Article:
Talk to an experienced attorney. When a person dies, there is often a lapse in authority. The decedent’s power of attorney is no longer in effect, and the executor designated in the will doesn’t have any authority to act, until the will is admitted to probate and the executor is appointed by the probate judge and qualifies by taking the oath of office and filing a bond, if required. Direction is needed earlier rather than later, on what you’re permitted to do. The probate of a will takes time.

It is best to get started promptly, so that there’s an executor in place with power to handle the affairs of the decedent.

Reference: Dallas Morning News (April 10, 2020) “Three things to do on the death of a loved one”

 

Balancing retirement with special needs planning

What are Three Areas of Giving Not to Skip?

It may be important to you that your family and the charities in which you believe, benefit from your success. Giving lets you practice your core values. However, for your giving to be meaningful, you need a plan to maximize your generosity.

Kiplinger’s recent article entitled “Gifting: 3 Areas You Shouldn’t Overlook” advises that there are many things to think about before gifting, and although there are benefits to estate planning, there are other issues to consider.

Think about your gifting goals. Any amount given to a family member, friend, or organization will no doubt be treasured, but ask yourself if the recipient really wants or values the gift, or it only satisfies your personal goals.

As far as giving to a charity, you should be certain that your donation is going to the right organization and will be used for your intended purpose. Your giving goals, objectives and motivations should match the recipient’s best interests.

If gifting straight to a family member is not a goal for you now, but you want to engage your family in your giving strategy and decision making, there are several gifting vehicles you can employ, like annual gifts, estate plans and trusts. Whichever one you elect to use, it will let you place an official process in the works for your strategy. Family engagement and a formalized structure can help your gift make the greatest impact.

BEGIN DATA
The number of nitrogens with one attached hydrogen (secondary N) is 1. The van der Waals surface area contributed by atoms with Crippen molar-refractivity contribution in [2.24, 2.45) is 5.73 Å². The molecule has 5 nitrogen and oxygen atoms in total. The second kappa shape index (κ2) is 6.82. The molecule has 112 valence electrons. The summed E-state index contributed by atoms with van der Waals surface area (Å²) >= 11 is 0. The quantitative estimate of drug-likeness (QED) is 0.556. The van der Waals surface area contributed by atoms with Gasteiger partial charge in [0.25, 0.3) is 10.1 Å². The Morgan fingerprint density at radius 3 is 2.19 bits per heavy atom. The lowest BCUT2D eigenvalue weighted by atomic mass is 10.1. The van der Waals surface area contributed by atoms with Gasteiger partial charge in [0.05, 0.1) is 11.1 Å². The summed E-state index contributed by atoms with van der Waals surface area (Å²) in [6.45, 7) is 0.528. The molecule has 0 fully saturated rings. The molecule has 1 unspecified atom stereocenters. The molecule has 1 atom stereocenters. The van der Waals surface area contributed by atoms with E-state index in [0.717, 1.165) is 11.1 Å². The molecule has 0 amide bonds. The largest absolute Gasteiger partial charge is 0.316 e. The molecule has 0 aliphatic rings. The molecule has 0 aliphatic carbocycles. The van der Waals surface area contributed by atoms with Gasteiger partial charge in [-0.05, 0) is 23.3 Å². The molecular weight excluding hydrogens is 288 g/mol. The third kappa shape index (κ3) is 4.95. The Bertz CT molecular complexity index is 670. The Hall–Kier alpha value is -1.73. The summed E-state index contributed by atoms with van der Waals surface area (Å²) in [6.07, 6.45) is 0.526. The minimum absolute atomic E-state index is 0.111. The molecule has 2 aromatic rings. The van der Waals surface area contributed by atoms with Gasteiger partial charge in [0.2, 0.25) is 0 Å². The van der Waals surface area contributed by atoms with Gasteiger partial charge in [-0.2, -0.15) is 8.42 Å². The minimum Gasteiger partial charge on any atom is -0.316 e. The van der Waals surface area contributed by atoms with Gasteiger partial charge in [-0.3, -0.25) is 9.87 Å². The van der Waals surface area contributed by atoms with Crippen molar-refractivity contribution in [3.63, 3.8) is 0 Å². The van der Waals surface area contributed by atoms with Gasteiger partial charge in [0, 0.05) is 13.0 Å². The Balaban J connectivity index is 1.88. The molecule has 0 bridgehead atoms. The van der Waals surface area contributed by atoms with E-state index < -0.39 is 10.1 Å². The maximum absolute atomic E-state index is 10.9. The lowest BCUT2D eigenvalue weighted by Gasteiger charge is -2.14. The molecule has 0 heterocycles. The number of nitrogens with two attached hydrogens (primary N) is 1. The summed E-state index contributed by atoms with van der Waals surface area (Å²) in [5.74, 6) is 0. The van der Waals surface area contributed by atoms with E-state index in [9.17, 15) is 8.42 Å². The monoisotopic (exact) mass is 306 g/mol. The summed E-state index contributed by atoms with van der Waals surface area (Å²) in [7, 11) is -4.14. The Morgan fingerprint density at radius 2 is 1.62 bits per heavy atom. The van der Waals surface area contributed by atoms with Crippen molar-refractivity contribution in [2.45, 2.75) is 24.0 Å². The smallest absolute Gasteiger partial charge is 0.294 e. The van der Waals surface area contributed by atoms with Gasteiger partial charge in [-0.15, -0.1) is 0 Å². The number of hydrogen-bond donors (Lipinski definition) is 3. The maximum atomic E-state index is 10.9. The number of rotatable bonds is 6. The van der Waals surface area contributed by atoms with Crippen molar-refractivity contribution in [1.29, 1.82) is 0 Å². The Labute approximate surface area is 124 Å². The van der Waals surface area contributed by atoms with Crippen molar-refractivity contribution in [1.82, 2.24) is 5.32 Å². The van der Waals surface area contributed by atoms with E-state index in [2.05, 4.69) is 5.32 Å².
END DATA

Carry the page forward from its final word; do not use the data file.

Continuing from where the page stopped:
There is more to gifting than just determining who and how much. It’s critical to be educated on the numbers, in order to maximize your gift value and decrease your tax exposure.

You can now gift up to $11.58 million to others ($23.16 million for a married couple) while alive, without any federal gift taxes. The amount of gift tax exemption used during your life also decreases your federal estate tax exemption. You should also be aware that this amount will fall back to $5 million (and $10 million for a married couple) indexed for inflation after 2025, unless renewed.

If you transfer your wealth to heirs and beneficiaries early and letting it compound over time, you can avoid significant estate taxes. In addition, note the annual gift exemption because with it, you can gift up to $15,000 ($30,000 as a married couple) to anyone or any kind of trust every year without taxes.

An experienced estate planning attorney can help you create a giving strategy to achieve success for you and those you are benefiting.

Reference: Kiplinger (March 19, 2020) “Gifting: 3 Areas You Shouldn’t Overlook”

 

Balancing retirement with special needs planning

What Do I Do If I’m Named Financial Power of Attorney?

A financial power of attorney (POA) is a document whereby the “principal” appoints a trusted someone known as the “attorney-in-fact” or “agent” to act on behalf of the principal, especially when the principal is incapacitated. It typically permits the attorney-in-fact to pay the principal’s bills, access his accounts, pay his taxes and buy and sell investments or even real estate. In effect, the attorney-in-fact steps into the shoes of the principal and is able to act for him in all matters, as described in the POA document.